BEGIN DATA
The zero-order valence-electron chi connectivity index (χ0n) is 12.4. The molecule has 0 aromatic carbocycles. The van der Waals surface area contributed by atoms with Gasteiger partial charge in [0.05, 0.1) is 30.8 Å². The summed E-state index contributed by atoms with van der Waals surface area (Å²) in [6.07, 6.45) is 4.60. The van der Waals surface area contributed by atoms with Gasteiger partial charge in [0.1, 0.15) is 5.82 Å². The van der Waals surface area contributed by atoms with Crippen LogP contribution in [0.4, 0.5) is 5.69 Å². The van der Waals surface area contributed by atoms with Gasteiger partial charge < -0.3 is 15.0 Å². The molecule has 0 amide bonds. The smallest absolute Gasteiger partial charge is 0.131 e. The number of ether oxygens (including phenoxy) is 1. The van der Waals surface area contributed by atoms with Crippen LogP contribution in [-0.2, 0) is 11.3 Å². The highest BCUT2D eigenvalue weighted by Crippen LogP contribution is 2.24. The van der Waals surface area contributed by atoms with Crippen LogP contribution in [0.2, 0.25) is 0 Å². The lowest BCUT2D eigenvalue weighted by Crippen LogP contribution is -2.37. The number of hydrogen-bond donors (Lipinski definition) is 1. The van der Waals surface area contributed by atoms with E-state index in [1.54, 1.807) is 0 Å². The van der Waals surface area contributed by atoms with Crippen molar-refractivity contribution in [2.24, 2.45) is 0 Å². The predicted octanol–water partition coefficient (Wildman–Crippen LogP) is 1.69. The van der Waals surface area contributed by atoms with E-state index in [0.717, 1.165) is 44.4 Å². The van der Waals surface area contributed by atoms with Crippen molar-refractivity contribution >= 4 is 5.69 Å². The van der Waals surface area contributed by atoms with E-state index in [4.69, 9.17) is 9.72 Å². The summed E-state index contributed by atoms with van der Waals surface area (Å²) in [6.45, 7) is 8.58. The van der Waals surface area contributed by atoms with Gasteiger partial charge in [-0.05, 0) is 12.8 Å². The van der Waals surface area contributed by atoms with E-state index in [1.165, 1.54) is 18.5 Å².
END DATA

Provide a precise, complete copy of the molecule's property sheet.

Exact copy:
The zero-order valence-electron chi connectivity index (χ0n) is 12.4. The molecule has 0 aromatic carbocycles. The van der Waals surface area contributed by atoms with Gasteiger partial charge in [0.05, 0.1) is 30.8 Å². The summed E-state index contributed by atoms with van der Waals surface area (Å²) in [6.07, 6.45) is 4.60. The van der Waals surface area contributed by atoms with Gasteiger partial charge in [0.1, 0.15) is 5.82 Å². The van der Waals surface area contributed by atoms with Crippen LogP contribution in [0.4, 0.5) is 5.69 Å². The van der Waals surface area contributed by atoms with Gasteiger partial charge < -0.3 is 15.0 Å². The molecule has 0 amide bonds. The smallest absolute Gasteiger partial charge is 0.131 e. The number of ether oxygens (including phenoxy) is 1. The van der Waals surface area contributed by atoms with Crippen LogP contribution in [-0.2, 0) is 11.3 Å². The highest BCUT2D eigenvalue weighted by Crippen LogP contribution is 2.24. The van der Waals surface area contributed by atoms with Crippen LogP contribution in [0.2, 0.25) is 0 Å². The lowest BCUT2D eigenvalue weighted by Crippen LogP contribution is -2.37. The number of hydrogen-bond donors (Lipinski definition) is 1. The van der Waals surface area contributed by atoms with E-state index in [1.54, 1.807) is 0 Å². The van der Waals surface area contributed by atoms with Crippen molar-refractivity contribution in [2.24, 2.45) is 0 Å². The predicted octanol–water partition coefficient (Wildman–Crippen LogP) is 1.69. The van der Waals surface area contributed by atoms with E-state index in [0.717, 1.165) is 44.4 Å². The van der Waals surface area contributed by atoms with Crippen molar-refractivity contribution >= 4 is 5.69 Å². The van der Waals surface area contributed by atoms with E-state index in [4.69, 9.17) is 9.72 Å². The summed E-state index contributed by atoms with van der Waals surface area (Å²) in [6.45, 7) is 8.58. The van der Waals surface area contributed by atoms with Gasteiger partial charge in [-0.05, 0) is 12.8 Å². The van der Waals surface area contributed by atoms with E-state index in [1.165, 1.54) is 18.5 Å².